China’s Economic Growth Eases but Inflationary Pressure Remains High

Posted by Reading Time: 3 minutes

By Vivian Ni

Jul. 14 – China’s economic growth eased slightly to 9.5 percent during the second quarter of this year, against the first quarter’s 9.7 percent. However, in spite of a series of tightening policies, inflation still remains a major challenge for the government, especially after the consumer price index (CPI) hit a three year high of 6.4 percent in June. Risk of inflation may also have led to a decline in consumption across several sectors, such as automobiles, furniture and electrical appliances.

The National Bureau of Statistics (NBS) yesterday reported China’s GDP at RMB20.4 trillion between January and June this year, a year-on-year increase of 9.6 percent. Following a record high CPI increase last month, the NBS also says the CPI has kept a growth pace of 5.4 percent over the past six months, requiring a stronger effort from the government to tame inflation and stabilize prices.

At yesterday’s NBS press conference, a journalist from China’s state television forecaster China Central Television showed strong interest in knowing if China’s economy will later enter an era of stagflation – the situation where inflation is high but economic growth is low – as the country’s economy has already shown a sign of slowing down but inflation does not seem to have come under control. In response to such concerns, NBS spokesperson Sheng Laiyun said the country’s current economic development – which is undergoing a model transformation from stimulus-dependent growth to independent growth – is generally robust.

Emphasizing that China’s growth over the past year has remained stable and rapid, Sheng believes the risk of a sharp drop in the country’s economic growth is small. He pointed out the drive for economic development is still strong, as local investment activity remains high. Private investments over the past half year surged by 33.8 percent, augmenting 8.2 percent faster than investments on fixed assets.

At the same time, Sheng admits China is very serious about reining in inflation. Looking for a balance among rapid and stable economic development, inflation control, and economic structural adjustment is the major challenge that currently faces China, Sheng added.

Concern over surging prices may be discouraging Chinese consumers from spending savings in some sectors, although disposable income of urban residents has seen a y-o-y increase of 13.2 percent in nominal terms and 7.6 percent in real terms. Automobile sales rose 15 percent, slowing down by 22.1 percent from a year earlier. Consumption on household appliances has also been cooling down, with furniture sales raising 30 percent and electric appliances sales growing 21.5 percent for an overall drop of 8.5 percent and 7.5 percent from their growth rates a year earlier, respectively.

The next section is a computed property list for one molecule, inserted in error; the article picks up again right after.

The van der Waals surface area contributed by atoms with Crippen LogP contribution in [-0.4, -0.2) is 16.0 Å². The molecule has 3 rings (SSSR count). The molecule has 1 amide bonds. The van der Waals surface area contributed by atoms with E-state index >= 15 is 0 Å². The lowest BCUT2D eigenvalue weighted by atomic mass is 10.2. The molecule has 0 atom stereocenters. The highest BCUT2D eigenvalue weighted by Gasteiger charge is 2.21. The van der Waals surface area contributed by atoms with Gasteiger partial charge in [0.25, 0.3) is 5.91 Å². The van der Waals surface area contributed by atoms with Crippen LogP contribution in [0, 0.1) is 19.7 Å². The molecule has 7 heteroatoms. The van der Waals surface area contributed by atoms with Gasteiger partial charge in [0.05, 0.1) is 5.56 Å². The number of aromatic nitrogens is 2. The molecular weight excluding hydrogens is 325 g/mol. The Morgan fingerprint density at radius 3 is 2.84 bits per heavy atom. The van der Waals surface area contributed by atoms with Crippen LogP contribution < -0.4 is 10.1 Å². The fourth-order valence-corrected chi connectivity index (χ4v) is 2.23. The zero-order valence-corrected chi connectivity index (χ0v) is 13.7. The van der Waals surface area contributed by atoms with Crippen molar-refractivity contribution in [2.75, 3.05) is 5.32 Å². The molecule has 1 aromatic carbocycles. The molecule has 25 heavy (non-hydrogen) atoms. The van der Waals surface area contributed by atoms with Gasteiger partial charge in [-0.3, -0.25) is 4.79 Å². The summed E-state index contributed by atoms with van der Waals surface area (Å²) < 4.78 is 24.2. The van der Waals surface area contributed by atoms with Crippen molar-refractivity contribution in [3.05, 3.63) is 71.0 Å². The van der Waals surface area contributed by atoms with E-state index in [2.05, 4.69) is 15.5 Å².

China has been implementing a tightening monetary policy to fight the CPI increases. In addition to lifting banks’ reserve requirement ratios multiple times this year, the People’s Bank of China also raised bank interest rates last week for the fifth time since last October. What is more, the government has launched a series of restrictive measures – including restraining bank loan issuance to property developers – on the country’s real estate market, hoping to slow down climbing house prices.

However, investments in the property market are still sizzling over the past six months, witnessing a y-o-y increase of 32.9 percent. Foreign capital played a major part in property development during this time, accounting for 75.5 percent of the total development fund utilized by real estate enterprises.

As the journalist from China’s business TV is curious why the restrictive measures did not stop the rush towards property investment, Sheng said both the construction of affordable housing and development of previously stored lands have contributed to this round of development growth.

The question of another journalist from Dow Jones reflected the public’s speculation as to whether or not China will soon adjust its current tightening monetary policy, as the country’s macroeconomic and industrial growth has proved to be better than expected. Declining to offer a direct answer, Sheng said he is confident that related departments will make the correct decision depending on changes in the economic situation.

A recent series of themed reports on China’s major portal Tencent expressed concern over the country’s ongoing tightening monetary policy, which has started imposing pressure on small and medium-sized enterprises (SMEs). It is reported the prudent monetary policy has heavily restricted SMEs’ financing avenues and also considerably increased bad local loans.

Related Reading

Will China’s Property Prices Reach a Ceiling Under Restrictive Policies?

PBC Announces 0.25% Interest Rate Hike

As CPI Rises, China Raises RRR for Fourth Time this Year

China’s Gov’t Debt Higher than Portugal at 89%?